Major Turkish business body slams decision to shut ruling AKP Party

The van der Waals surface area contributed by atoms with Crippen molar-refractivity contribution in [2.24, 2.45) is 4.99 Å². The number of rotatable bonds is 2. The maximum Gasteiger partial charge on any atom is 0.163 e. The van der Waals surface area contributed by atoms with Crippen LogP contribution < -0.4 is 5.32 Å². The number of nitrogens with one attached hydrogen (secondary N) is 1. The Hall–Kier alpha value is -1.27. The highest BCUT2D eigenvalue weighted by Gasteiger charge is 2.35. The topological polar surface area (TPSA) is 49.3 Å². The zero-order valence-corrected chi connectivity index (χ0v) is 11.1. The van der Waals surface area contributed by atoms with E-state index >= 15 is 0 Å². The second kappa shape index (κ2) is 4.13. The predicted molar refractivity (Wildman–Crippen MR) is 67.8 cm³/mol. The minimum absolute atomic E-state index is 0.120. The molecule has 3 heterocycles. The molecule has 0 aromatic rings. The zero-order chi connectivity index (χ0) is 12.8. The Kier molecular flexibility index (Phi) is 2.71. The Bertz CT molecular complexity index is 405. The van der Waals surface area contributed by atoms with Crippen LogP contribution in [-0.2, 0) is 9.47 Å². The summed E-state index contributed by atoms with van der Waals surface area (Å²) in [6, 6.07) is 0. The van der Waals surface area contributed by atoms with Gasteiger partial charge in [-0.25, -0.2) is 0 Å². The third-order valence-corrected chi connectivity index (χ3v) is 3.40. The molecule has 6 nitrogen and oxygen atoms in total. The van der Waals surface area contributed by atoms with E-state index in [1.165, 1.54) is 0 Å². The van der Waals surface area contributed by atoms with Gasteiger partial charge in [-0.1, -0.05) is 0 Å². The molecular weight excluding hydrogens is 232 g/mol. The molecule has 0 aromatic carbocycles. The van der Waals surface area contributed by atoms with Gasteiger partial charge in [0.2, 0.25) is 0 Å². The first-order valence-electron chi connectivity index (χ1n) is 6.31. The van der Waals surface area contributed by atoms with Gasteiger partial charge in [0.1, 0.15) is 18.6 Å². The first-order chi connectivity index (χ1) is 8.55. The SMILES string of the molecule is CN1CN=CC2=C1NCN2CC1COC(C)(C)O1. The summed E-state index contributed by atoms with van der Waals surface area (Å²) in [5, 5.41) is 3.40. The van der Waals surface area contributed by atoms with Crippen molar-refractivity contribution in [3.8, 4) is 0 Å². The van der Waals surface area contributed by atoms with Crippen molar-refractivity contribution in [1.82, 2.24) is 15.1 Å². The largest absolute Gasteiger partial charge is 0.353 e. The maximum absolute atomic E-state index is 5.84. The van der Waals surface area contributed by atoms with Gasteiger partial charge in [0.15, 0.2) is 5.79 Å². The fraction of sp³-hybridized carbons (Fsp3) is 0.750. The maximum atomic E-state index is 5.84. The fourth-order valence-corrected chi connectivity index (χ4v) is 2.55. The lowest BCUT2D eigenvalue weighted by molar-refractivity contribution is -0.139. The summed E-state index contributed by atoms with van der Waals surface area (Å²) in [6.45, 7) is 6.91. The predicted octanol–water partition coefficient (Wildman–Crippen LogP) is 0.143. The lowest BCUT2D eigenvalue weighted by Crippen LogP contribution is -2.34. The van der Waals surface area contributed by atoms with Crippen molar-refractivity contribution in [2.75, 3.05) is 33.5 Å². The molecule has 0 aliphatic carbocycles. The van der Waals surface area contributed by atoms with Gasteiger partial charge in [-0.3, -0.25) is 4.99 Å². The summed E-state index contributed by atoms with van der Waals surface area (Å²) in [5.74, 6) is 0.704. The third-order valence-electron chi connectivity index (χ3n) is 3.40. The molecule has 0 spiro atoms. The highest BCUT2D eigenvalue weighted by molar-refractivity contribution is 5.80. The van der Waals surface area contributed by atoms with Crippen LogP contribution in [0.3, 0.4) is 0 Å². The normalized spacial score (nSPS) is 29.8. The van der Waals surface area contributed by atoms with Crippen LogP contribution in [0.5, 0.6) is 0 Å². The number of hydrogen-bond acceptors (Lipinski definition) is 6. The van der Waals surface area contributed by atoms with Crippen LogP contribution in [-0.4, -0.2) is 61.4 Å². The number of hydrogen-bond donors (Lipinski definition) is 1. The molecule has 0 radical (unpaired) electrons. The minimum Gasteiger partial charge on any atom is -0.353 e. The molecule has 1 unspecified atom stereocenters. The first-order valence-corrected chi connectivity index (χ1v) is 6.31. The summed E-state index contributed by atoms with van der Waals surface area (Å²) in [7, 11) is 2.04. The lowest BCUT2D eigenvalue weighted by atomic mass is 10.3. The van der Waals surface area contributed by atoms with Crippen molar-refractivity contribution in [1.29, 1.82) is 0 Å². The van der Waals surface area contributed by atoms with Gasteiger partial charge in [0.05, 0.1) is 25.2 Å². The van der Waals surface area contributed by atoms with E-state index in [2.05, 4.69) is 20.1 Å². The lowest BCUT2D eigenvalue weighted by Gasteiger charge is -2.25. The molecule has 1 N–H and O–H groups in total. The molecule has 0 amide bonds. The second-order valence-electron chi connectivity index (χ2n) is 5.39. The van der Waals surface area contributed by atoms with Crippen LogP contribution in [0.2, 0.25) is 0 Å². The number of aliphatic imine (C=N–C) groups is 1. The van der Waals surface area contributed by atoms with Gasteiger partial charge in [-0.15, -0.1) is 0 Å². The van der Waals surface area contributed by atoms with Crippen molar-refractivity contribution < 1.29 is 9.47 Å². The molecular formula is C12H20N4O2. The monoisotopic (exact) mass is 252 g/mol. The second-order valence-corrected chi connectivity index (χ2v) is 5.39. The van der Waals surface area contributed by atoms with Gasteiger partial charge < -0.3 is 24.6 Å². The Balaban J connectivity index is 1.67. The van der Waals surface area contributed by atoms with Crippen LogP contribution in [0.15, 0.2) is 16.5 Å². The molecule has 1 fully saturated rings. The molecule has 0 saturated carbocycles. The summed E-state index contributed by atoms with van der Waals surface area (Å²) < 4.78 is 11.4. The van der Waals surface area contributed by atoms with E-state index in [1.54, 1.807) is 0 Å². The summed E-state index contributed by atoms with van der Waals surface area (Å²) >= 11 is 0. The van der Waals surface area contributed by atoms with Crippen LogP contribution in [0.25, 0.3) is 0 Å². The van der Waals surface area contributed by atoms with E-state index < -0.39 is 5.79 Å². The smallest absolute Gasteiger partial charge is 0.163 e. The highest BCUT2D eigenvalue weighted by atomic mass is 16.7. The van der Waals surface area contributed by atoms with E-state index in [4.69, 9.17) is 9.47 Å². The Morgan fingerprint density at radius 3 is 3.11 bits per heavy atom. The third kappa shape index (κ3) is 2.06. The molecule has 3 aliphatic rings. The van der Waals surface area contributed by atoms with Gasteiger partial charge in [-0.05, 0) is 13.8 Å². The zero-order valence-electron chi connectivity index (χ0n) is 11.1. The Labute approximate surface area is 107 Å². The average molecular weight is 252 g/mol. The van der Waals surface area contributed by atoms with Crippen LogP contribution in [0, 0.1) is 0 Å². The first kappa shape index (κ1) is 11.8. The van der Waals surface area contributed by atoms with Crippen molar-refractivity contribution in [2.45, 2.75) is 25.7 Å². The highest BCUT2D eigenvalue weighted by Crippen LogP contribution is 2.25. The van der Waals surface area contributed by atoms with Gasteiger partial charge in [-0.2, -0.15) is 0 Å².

ANKARA – Turkey’s top business forum said yesterday a decision by state prosecutors to seek the closure of the ruling AKP Justice and Development Party and ban the prime minister and president from politics violated democratic principles. But TUSIAD also tacitly criticized the AKP, which has Islamist roots, by suggesting its recent actions had fanned tensions in Turkish society – a clear reference to government efforts to ease a ban on the Muslim headscarf in universities. A top prosecutor asked the Constitutional Court on Friday to shut the AKP because he said it threatened Turkey’s secular system and was trying to turn the country into an Islamic state – accusations the party has strongly denied. The case is likely to last many months, overshadowing a slowing economy and unnerving investors already worried about the global credit crunch and sensitive to any signs of increased political tension in Turkey. «Requests to shut political parties, which are indispensable elements of a democratic lifestyle, are unacceptable for Turkish democracy, which has experienced a pluralist parliamentary regime for almost a century,» TUSIAD said. «Past experiences have shown that closing political parties does not contribute to Turkey’s political, economic and social problems,» its statement said. Turkish authorities have banned more than 20 political parties in the past on accusations of peddling Islamist or Kurdish separatist agendas viewed as threatening Turkey’s secular and strongly centralized state. Matter of balance TUSIAD, the mouthpiece of Turkey’s business elite, also urged the government to eschew policies which could disrupt the country’s delicate political balances. «What we expect from all political parties is to take Turkey away from an atmosphere that feeds polarization to an atmosphere that produces projects of compromise and prosperity,» it said. Turkish business and many liberal intellectuals and media who have broadly backed the AKP’s economic and political reforms have been critical of the government’s recent heavy focus on the headscarf issue. Turkey’s Constitutional Court is expected to rule shortly on whether constitutional amendments that would allow women students to wear the headscarf on campuses are legal. Secularists, who dominate Turkey’s judiciary, military and universities, see the headscarf as a symbol of political Islam and thus a threat to the separation of state and religion. They have long accused Prime Minister Tayyip Erdogan and his government of harboring a secret Islamist agenda, a claim the AKP strongly rejects. Erdogan, a pious Muslim whose wife and daughters cover their heads, says lifting the headscarf ban is a matter of religious freedom. His government, in power since 2002 and re-elected last year with a large majority, has presided over strong economic growth and the launch of Turkey’s European Union membership talks. Yesterday, Erdogan said the prosecutors’ bid to close his party was an attack on Turkish democracy. «What they fear is not the AKP but the national will. What they are damaging is not the AKP, it is democracy and the state of law,» he told a rally in southeast Turkey. In their indictment, the prosecutors call for Erdogan, President Abdullah Gul and scores of other senior AKP officials to be banned from politics for five years. The Constitional Court is expected today to start studying the indictment, drawn up by the chief prosecutor at the Court of Appeals. The AKP will then have to draw up its defence arguments.

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